For those of us who get behind the wheel in Malaysia, we can all come to the common consensus that the quality of our local roadways have much to be desired for. From poorly tarred surfaces that leave uneven, raised patches to life-threatening potholes that could potentially cause accidents to occur for those smaller vehicles such as motorcycles, they are all part and parcel of commuting on the road here.
However, these gripes are only worsened twofold in Sabah and Sarawak, where locals have been confronted by some of the most appalling road conditions in the nation, including a section of feeder road along the Pan Borneo Highway which has crumbled off as well as a 6.4 kilometre roadway laden with so many potholes that it has been christened ‘Jalan Bulan‘, or ‘Moon Road’, which likens its lumpy surface to… well, the moon.
Roadway near Sandakan village left in constant state of disrepair with potholes
And with a lack of adequate government intervention, those living in the village of Kampung Bariawa, which is located in the Sandakan region of Sabah, have resorted to taking things into their own hands. This comes after Jalan Off Batu 9, Jalan Labuk Lama, which is located within the vicinity of the village, had been left in a state of severe disrepair and would often be tacked in thick mud as well as being strewn with deep potholes.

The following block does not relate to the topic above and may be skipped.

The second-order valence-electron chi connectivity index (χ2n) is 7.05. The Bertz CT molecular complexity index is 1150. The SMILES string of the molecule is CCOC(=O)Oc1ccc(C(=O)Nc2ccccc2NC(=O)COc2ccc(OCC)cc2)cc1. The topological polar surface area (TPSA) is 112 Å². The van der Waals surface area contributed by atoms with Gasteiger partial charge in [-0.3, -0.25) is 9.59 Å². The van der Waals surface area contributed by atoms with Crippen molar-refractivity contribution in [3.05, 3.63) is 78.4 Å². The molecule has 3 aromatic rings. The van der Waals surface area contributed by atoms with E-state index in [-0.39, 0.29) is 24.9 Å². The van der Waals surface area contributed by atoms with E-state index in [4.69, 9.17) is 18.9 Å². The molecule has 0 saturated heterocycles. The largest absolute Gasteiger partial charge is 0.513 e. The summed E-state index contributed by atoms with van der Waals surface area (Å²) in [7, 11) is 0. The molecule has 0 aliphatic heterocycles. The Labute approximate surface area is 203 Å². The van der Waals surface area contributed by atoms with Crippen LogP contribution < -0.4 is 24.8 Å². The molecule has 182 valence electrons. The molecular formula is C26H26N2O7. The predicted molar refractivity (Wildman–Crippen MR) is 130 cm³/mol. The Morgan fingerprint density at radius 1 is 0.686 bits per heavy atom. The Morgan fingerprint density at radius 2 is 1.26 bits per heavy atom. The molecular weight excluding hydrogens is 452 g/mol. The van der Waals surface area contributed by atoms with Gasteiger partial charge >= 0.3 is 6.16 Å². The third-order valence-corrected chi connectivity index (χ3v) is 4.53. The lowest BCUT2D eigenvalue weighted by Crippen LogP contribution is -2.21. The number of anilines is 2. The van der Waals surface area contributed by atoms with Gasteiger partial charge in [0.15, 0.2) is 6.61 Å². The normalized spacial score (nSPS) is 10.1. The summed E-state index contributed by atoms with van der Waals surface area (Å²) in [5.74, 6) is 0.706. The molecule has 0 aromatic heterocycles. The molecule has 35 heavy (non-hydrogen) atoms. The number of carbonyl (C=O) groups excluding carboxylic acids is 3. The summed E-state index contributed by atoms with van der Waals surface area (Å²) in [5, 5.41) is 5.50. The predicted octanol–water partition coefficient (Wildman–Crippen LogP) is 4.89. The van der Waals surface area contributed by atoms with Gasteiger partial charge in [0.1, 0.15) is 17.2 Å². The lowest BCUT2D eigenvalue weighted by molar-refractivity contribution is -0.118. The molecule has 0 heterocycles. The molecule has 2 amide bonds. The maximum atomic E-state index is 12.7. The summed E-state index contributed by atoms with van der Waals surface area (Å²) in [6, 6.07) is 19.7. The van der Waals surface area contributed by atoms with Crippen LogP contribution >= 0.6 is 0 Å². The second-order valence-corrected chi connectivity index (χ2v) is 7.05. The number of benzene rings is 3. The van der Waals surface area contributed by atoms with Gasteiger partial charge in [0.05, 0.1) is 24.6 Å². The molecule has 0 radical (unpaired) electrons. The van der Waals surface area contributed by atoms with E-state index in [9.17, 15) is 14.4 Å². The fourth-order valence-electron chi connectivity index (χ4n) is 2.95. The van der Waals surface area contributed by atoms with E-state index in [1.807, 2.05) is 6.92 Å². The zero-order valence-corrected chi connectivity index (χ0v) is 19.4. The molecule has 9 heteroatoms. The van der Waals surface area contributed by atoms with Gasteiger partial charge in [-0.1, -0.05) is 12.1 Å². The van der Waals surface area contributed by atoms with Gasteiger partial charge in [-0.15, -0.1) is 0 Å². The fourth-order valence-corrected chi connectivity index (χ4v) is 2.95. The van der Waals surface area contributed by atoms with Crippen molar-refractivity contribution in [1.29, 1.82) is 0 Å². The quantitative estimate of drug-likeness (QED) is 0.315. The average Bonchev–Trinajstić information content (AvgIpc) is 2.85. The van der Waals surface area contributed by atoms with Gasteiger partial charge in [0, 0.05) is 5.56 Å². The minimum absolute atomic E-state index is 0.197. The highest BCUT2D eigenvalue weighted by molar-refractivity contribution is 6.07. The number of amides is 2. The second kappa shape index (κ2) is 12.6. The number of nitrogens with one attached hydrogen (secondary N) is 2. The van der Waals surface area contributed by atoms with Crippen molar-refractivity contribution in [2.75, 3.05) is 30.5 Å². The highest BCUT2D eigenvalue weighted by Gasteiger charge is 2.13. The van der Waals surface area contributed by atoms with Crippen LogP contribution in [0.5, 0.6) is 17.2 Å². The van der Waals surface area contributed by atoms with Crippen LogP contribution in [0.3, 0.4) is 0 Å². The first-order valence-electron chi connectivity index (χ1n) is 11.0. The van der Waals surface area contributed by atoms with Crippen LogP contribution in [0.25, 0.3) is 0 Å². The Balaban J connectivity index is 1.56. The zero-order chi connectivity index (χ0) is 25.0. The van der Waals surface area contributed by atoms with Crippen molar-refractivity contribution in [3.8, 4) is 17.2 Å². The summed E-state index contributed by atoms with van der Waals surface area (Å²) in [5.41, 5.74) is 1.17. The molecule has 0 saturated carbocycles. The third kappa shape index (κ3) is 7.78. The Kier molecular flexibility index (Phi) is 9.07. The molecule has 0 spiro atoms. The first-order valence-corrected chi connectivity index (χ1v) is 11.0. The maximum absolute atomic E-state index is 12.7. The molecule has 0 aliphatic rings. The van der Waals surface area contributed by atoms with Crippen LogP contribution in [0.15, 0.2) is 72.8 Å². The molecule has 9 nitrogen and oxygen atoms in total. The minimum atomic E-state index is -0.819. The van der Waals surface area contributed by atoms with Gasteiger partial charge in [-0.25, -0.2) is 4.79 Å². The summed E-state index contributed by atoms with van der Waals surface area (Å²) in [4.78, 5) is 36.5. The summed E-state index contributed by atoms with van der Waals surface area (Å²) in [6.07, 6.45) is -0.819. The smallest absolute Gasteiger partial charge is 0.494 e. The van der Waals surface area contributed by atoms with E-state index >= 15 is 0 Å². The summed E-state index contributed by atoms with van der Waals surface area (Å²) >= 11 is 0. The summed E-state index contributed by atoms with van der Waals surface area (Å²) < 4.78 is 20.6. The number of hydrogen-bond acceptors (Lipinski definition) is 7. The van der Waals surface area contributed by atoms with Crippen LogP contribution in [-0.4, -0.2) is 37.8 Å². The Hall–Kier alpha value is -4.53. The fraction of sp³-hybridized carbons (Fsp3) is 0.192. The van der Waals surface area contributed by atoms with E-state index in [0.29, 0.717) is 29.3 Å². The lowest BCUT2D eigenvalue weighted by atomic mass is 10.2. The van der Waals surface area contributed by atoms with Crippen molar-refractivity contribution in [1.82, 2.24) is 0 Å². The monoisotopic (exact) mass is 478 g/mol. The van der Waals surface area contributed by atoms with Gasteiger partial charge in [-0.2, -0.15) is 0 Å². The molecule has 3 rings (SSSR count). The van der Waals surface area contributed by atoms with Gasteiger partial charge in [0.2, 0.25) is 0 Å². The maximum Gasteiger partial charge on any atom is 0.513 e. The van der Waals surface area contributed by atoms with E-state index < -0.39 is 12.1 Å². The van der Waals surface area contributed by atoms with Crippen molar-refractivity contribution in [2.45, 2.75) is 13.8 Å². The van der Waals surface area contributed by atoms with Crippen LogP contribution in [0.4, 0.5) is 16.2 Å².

Mokran Ingkat, ADUN of Sungai Manila, had previously paid the site a visit and pointed out how the government had already previously made an effort to conduct road repairs. Yet in just a period of 2 short days, the road had once again regressed to its lumpy state as heavy-duty vehicles belonging to three companies operating in the area continued to travel over it.
Mokran has urged the companies to take the welfare of the local villagers into consideration and find a means of resolving the issue, while also warning that if this continues to occur, he will have no choice but to instruct the Malaysian Public Works Department (JKR) to install a height limit pole to prevent the lorries from passing through. That has yet to happen.
Frustrated villagers have taken to fixing the road themselves, albeit temporarily
Understandably frustrated by the situation, the ISU Sandakan Facebook group reveals how villagers have since decided to work together in order to repair the road surface on their own.
By using concrete debris that was contributed to the local community, they filled up as many potholes as they were able, levelling the surface as best they can to return the road into a usable state once more.
Given the slapdash nature of the repair works, villagers have hoped for a more permanent solution and are urging Mokran to install a height limit pole as promised, so that the roadway can properly serve residents without being damaged by heavy-duty vehicles again.